The Fouress Foundation is a private family foundation started by sisters Ginny Green, Sandra Bardas, Vicki Vidor and Bindy Koadlow. Sandra’s daughters, Elli and Belinda Bardas are now passionate advocates for the foundation, along with many other members of their extended family over three generations. Fouress gives to children, Indigenous people, education and the environment, and employs an unusual mix of family submissions and professional support to ensure their grants achieve their objectives.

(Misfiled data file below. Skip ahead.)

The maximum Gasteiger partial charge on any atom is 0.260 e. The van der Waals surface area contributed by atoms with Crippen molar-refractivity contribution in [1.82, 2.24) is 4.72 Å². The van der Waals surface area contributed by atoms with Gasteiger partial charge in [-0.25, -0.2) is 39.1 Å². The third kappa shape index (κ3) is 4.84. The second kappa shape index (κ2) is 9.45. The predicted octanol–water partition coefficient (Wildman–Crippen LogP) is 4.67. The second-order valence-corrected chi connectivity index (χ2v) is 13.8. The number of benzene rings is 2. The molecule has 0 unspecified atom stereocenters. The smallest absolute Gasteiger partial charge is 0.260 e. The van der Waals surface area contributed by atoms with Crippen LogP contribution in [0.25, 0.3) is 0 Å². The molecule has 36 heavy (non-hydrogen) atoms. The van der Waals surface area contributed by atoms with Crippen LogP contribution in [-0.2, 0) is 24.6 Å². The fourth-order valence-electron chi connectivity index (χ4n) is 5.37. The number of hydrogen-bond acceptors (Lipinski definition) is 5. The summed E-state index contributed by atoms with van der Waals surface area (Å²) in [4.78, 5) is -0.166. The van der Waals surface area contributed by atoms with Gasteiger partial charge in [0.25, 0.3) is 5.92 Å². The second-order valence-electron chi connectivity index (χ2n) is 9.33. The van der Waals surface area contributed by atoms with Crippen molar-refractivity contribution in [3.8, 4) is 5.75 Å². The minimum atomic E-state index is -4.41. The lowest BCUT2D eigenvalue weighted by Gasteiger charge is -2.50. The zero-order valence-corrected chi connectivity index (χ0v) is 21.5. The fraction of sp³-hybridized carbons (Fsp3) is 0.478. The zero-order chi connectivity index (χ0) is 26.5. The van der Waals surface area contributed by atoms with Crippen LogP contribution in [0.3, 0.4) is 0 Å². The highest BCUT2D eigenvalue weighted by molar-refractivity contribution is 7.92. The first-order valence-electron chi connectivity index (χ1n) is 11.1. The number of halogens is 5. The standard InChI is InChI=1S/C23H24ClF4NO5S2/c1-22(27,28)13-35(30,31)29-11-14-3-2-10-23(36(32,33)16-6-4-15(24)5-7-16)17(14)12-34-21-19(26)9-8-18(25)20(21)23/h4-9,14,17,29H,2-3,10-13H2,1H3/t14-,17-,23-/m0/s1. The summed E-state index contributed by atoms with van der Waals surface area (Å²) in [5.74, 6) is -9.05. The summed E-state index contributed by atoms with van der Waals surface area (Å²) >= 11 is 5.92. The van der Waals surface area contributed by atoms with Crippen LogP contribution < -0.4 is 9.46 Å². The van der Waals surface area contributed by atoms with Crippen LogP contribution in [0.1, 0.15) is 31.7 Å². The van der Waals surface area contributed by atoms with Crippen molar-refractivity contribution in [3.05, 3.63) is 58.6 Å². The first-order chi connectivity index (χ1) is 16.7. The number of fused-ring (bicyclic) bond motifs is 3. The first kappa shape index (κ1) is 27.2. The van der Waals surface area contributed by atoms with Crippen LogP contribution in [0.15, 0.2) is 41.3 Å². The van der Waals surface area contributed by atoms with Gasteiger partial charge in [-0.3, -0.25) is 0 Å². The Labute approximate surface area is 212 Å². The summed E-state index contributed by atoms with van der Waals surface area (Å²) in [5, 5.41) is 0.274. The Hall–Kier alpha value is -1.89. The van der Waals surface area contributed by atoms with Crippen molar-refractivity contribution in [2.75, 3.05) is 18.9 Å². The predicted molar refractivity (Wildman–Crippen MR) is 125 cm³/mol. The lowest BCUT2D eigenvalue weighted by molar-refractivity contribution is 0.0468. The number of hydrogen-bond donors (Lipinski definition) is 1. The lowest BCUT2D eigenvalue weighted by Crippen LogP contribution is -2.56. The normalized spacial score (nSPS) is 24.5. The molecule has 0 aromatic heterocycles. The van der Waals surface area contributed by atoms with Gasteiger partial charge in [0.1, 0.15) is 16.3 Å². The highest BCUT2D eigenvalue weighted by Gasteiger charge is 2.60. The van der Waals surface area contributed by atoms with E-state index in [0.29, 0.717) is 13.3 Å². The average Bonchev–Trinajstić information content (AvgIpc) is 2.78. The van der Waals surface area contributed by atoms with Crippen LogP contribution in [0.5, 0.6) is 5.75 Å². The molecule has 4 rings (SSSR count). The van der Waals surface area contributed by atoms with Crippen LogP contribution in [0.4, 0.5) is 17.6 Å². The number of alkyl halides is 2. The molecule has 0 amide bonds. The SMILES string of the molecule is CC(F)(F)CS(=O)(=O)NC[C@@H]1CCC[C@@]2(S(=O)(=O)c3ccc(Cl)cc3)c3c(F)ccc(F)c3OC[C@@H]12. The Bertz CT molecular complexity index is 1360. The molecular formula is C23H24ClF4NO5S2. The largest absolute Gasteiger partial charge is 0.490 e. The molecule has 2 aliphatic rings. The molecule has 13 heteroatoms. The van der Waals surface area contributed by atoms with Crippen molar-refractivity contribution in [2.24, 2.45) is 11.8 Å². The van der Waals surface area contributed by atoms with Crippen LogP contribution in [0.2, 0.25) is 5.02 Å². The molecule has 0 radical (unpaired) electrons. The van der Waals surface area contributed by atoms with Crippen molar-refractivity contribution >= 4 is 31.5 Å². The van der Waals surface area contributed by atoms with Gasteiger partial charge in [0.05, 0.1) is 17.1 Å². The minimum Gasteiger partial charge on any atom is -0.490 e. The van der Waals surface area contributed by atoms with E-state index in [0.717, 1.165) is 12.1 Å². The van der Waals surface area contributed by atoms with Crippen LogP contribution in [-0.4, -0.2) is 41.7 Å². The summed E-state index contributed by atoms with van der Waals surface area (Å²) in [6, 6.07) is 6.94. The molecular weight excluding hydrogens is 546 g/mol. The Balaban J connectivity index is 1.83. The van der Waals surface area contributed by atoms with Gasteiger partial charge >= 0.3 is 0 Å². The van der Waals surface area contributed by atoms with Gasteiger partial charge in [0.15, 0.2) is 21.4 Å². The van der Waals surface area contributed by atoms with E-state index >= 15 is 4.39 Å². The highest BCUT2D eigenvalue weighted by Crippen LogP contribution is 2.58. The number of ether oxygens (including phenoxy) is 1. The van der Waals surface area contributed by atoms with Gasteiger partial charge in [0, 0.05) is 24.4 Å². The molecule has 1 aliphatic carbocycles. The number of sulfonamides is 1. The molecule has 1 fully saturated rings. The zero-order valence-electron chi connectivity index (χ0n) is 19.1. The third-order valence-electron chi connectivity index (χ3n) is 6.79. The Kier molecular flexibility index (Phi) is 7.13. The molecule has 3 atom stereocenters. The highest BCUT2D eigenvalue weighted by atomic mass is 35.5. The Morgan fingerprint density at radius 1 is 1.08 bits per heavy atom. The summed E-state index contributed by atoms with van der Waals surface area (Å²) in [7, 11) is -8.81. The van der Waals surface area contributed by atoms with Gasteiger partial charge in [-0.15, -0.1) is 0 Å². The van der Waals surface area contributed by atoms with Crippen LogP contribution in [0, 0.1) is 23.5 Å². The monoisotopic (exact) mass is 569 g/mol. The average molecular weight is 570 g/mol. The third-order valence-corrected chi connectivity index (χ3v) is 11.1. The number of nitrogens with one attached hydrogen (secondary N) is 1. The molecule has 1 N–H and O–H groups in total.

The Fouress Foundation was originally started many years ago by our mother Sandra Bardas and her 3 sisters; Ginny Green, Vicki Vidor and Bindy Koadlow. They were investing together as a way of having a common goal and doing something together. From there they decided to create a charitable foundation as another way of having a mutual goal and they wanted to encourage all of the family to get involved. About 15 years ago, the sister arranged a foundation workshop for all the cousins and partners. We brainstormed a list of maybe a hundred different causes, and from that we each chose the key issues that were important to us. The standout issues selected by us all were Children, Indigenous people, Education and the Environment. To this day they remain our key areas. We love it when projects cross several of these areas, say education, children and environment – that’s a triple tick. One such project we got behind is Jason Kimberley’s website Cool Australia, which is a resource for primary and secondary school students and teachers that links in with the curriculum on environmental issues. It’s an absolutely brilliant resource, now getting to the point where it will soon be sustainable and potentially government funded. Grassroots is our thing, where $5000 can change their world. There’s so many great ideas and people with a burning desire to make a difference, and they just need a small injection of seed funding to get it off the ground. Our small grants can really make an impact, and sometimes even have unanticipated ripple effects – we love that. That first step is often the hardest for community group and change-makers, but it’s really exciting for us, because you never know with grassroots where it‘s going to go. We’re prepared to take that risk. One example of the power of small grassroots grants is where we gave $3000 to The Central Highlands Alliance, run by Sarah Rees who was trying to save the Leadbeater’s Possum in the Mount Buffalo area. She had many small projects on the go at the time, one of which was getting together young lawyers who were interested in the environment, and explaining to them the most pressing problems in specific areas, and how lawyers could help. This initial project grew into an association of engaged legal professionals called Lawyers for Forests. Sarah then developed a further project, My Environment, which is also focused on saving Victoria’s forests but this time from a policy perspective, creating citizen action and challenging government and forestry industry practices. She’s achieved all this with a grassroots, community-based approach and minimal funding. We support Indigenous Land Management too – we funded the Bahmah-Millewa National Park project through Friends of the Earth, where the local Yorta Yorta Indigenous group wanted to take on more responsibility for their land, including water and land management. We don’t accept unsolicited applications, rather all our submissions come from inside the family. The reason we want submissions from our family is that we want everyone to feel involved. Any family member can submit an idea for a project or organization to support. These must fall within our key areas and our guidelines, and the family member putting it forward must be really passionate about it. We have a staff member assist us one day a fortnight, and it’s made such a difference to us, having professional help. It has elevated our standards, given us better granting criteria and processes – and we’re constantly learning. Because she is from the philanthropic sector she brings a broader knowledge than we have ourselves. The foundation meets fortnightly with our staff member. The grant-making takes up half the year, researching and selecting new grants, and the second half of the year is administration and follow-up on our grants, and assessing how successful we’ve been and what we might want to do next year. This works well for us. We are starting to look at our grants more strategically now, asking – is it sustainable? Is it replicable? How else will it make an impact? We used to have a three-year grants policy, but when you give to grassroots organisations that’s often not long enough. Not every project works, some drop off along the way, and our ability to give can vary, but it’s worthwhile making a commitment to support those organisations you really believe in, as a journey you are going to take together. So that’s where we’re moving to now. I remember at school we studied ‘Man’s Inhumanity to Man’, and one of the themes that came up in that was ‘There is no such thing as true altruism’. At the time I thought that was wrong, but the more I think about it now there is no such thing as true altruism because it feels great to be able to help others, and every two weeks I get to hang out with my aunties, cousins and my sister and do something worthwhile together. Sometimes you might not see a positive impact for years, but when you do it’s fantastic, creates that internal smile. And it doesn’t just have to be in dollars. That’s one of the things we’re teaching the next generation – physical contribution is as important as the dollars, so get out there and get involved. Go and see it, smell it, touch it, feel it, absorb it. The whole giving trend in our family really started from our grandparents Loti and Victor Smorgon. It was really important to them to give back to the community in the country that gave them so much. There’s a family story, where my grandparents were hosting lunch for my parents’ wedding in a hotel, and a man in rags came in selling kippahs. Papa bought one for every man at the table. After he’d gone someone asked ‘why did you buy them, he could be gambling or planning to buy alcohol?” Victor said “But he’s doing something. Let’s give him the benefit of the doubt and help. What’s 10 kippahs to me?” So they handed that attitude down to their children, who are in turn handing it down to us, and we are hopefully handing it down to our children.